Paul Signac, The “Ponton de la Félicité” at Asnières (Opus n. 143), 1886.
AMSTERDAM.- The Van Gogh Museum recently purchased a work by Van Gogh’s contemporary Paul Signac (1863-1935), The “Ponton de la Félicité” at Asnières (Opus no. 143), 1886, at the Impressionist & Modern Art Evening Sale held by Christie’s, New York. Signac depicted the banks of the River Seine at Asnières in fresh complementary colours in the then ground-breaking pointillist technique. Georges Seurat was the originator of this innovative method of painting, whereby an image is built up of individual dots and lines applied in unmixed, contrasting colours. Various Neo-Impressionist painters, including Signac, followed Seurat in mastering this technique.
Vincent van Gogh, who lived in Paris between 1886 and 1888, would have seen this work at the 1887 Salon des Indépendants, then the most important exhibition of modern art in general and Neo-Impressionism in particular. Van Gogh and Signac both painted frequently in Asnières, a town on the outskirts of Paris. The purchase of this work by an influential contemporary of Van Gogh has enhanced the museum’s collection and its ability to show the context in which Van Gogh developed as a painter. Starting on 22 December, this new acquisition will be on display in the permanent collection on the first floor of the Rietveld Building.
Signac as a great example
Van Gogh and Signac, who first met in 1887, both went frequently to Asnières to paint on the banks of the Seine. Signac later recalled that he sometimes ran into Van Gogh there. Van Gogh was fascinated by Signac’s free and undogmatic application of the pointillist technique, his use of bright, complementary colours, and his choice of modern subjects. Although Van Gogh made only a few works using a strictly pointillist approach, this manner of painting became the basis of his characteristic style, which features expressive dashes and short lines of pure colour placed next to one another. Van Gogh’s preference for bright, often complementary hues also developed during his Paris period and was likewise strongly influenced by Signac. Signac’s influence is clearly visible in Van Gogh’s Bank of the Seine (1887) and The Bridge at Courbevoie (1887), two works that will be displayed alongside The “Ponton de la Félicité” at Asnières (Opus no. 143). With regard to Signac’s influence on the development of Van Gogh’s work, artist friend Emile Bernard said: “He [Van Gogh] was already in the process of ‘changing his palette’ and, acting on Signac’s advice, was experimenting with a free form of divisionism.” At that time, the term divisionism was used to refer to pointillism.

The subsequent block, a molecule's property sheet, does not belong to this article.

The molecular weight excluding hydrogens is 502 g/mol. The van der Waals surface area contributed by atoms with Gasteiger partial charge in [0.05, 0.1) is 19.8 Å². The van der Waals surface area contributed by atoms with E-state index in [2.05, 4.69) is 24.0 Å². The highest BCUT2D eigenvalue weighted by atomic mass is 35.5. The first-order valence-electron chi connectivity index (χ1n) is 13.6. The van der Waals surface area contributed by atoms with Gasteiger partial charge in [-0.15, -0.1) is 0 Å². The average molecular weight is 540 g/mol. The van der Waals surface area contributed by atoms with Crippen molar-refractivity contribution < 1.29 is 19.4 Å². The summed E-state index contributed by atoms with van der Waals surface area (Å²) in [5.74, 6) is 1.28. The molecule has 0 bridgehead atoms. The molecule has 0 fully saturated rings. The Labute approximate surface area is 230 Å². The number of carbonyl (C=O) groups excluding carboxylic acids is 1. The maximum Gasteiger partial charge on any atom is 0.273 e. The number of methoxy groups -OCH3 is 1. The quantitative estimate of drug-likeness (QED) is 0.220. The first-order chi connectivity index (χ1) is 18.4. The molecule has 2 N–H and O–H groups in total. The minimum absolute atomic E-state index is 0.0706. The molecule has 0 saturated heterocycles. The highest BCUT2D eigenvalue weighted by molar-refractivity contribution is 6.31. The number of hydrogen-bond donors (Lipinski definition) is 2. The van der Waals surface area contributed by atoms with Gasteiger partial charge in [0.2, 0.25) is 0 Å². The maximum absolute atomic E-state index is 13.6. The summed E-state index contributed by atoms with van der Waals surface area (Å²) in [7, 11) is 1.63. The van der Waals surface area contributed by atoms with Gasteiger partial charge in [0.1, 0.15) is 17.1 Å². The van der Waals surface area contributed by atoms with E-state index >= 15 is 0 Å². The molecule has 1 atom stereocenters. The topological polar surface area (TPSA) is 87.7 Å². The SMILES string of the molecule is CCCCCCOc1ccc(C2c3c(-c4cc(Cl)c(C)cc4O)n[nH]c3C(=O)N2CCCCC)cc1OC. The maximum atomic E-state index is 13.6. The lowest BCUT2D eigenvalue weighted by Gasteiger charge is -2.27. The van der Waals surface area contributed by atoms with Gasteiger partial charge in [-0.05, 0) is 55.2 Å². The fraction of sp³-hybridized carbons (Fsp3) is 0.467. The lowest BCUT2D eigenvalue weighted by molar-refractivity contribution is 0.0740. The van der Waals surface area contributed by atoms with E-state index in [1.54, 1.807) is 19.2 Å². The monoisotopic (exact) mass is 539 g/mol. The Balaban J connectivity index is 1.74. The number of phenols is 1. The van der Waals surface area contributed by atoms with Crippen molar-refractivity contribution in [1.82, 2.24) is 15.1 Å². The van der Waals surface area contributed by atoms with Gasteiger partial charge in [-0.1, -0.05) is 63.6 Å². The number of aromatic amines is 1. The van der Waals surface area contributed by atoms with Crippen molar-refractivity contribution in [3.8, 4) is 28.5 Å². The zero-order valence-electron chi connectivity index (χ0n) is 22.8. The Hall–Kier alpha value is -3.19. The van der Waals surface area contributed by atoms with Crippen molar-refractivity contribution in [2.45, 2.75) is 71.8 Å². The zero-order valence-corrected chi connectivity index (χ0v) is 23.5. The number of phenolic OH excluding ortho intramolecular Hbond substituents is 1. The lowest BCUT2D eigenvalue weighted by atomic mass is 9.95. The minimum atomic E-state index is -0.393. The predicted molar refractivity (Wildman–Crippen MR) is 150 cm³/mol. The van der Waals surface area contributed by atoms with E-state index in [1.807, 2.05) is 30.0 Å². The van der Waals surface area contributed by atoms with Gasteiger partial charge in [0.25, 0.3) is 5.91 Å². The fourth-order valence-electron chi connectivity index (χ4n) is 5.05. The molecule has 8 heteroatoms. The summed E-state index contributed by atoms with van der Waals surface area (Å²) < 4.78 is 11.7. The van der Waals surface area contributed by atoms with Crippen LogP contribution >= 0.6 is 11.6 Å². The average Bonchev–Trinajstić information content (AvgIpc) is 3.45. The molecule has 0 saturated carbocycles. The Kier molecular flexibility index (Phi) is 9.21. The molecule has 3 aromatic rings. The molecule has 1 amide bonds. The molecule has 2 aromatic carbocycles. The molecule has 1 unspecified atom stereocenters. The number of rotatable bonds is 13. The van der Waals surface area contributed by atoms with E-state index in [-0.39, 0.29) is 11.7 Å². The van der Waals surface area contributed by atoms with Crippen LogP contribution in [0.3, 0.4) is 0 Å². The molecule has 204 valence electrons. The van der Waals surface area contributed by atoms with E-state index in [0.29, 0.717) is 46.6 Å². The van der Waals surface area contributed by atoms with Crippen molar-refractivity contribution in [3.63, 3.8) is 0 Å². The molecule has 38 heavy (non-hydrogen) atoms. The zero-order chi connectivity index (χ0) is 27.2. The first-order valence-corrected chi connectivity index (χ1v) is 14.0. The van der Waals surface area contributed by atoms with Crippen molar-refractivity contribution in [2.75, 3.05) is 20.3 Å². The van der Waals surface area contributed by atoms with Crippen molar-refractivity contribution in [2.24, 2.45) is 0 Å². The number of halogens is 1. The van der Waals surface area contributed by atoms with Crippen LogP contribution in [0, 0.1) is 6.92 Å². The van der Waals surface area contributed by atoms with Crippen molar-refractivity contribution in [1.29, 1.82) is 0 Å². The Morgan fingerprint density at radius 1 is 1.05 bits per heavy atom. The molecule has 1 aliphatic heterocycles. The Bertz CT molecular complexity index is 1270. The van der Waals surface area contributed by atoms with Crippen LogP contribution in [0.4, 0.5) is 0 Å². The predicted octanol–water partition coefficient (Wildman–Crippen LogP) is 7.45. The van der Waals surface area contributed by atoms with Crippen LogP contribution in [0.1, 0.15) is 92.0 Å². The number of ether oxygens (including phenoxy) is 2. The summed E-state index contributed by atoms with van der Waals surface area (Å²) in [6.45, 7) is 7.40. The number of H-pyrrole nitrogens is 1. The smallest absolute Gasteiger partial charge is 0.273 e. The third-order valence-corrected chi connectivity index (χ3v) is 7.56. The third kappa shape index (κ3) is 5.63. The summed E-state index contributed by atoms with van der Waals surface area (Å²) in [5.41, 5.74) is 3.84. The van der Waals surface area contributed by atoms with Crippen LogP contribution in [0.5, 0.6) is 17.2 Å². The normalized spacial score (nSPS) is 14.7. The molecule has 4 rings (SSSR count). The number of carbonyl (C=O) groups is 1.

The “Ponton de la Félicité” at Asnières (Opus no. 143)
Signac painted this river view in 1886 on the banks of the Seine near Asnières. This semi-industrialised town on the outskirts of Paris was a popular destination for well-to-do Parisians seeking amusement and relaxation on or near the river. The tension arising from this encounter between industrial development, on the one hand, and the diversions of the richer members of society, on the other, fascinated not only Signac but many other artists as well. From the banks of the Seine, he painted the jetty of ‘La Félicité’, a well-known steamer used for pleasure trips on the river. At the right he depicted a gas silo as a sign of industrialisation. Signac’s satisfaction with the painting is apparent from the fact that he submitted it to the 1887 Salon des Indépendants, where Van Gogh may well have seen it.
Expansion of the museum’s collection
The permanent collection of the Van Gogh Museum illustrates the life and work of Vincent van Gogh. To give visitors a better understanding of his artistic development, the museum displays not only Van Gogh’s own work, but also works by influential contemporaries, as well as his predecessors and followers.
In Paris, Van Gogh’s artistic development took off: his use of colour, painting technique and choice of subject matter all changed rapidly. Such artists as Georges Seurat and Camille Pissarro exerted a great influence on Van Gogh, and Paul Signac became one of his guiding lights.
Until now, the Van Gogh Museum had only one painting by Signac in its collection: Railway Junction near Bois-Colombes (1885-1886). Yet because this work was painted in the Impressionist style, it does not adequately demonstrate the influence of Signac’s work on Van Gogh’s development. The purchase of the canvas The “Ponton de la Félicité” at Asnières (Opus no. 143) means that the museum can now convincingly illustrate Signac’s importance. Starting on 22 December 2016, the painting will be on permanent display in the company of works by Seurat, Pissarro and other contemporaries of Van Gogh on the first floor of the Rietveld Building.
Social value of our cultural heritage
The purchase of this important work was made possible by the generous support of the participants of the BankGiro Loterij, the Rembrandt Association (with the additional support of her Claude Monet Fund, Het Liesbeth van Dorp Fonds and Themafonds 19de-eeuwse Schilderkunst), the Mondriaan Fund and the members of The Yellow House (one of the networks of the Friends of the Van Gogh Museum). These benefactors subscribe to the great social value of cultural heritage and seek to further both its preservation and its accessibility to a broad Dutch and international public. The “Ponton de la Félicité” at Asnières (Opus no. 143), the first pointillist painting by Signac in the Van Gogh Museum, fills an important gap in its collection. This acquisition also enriches the group of works by Signac present in Dutch public collections as a whole.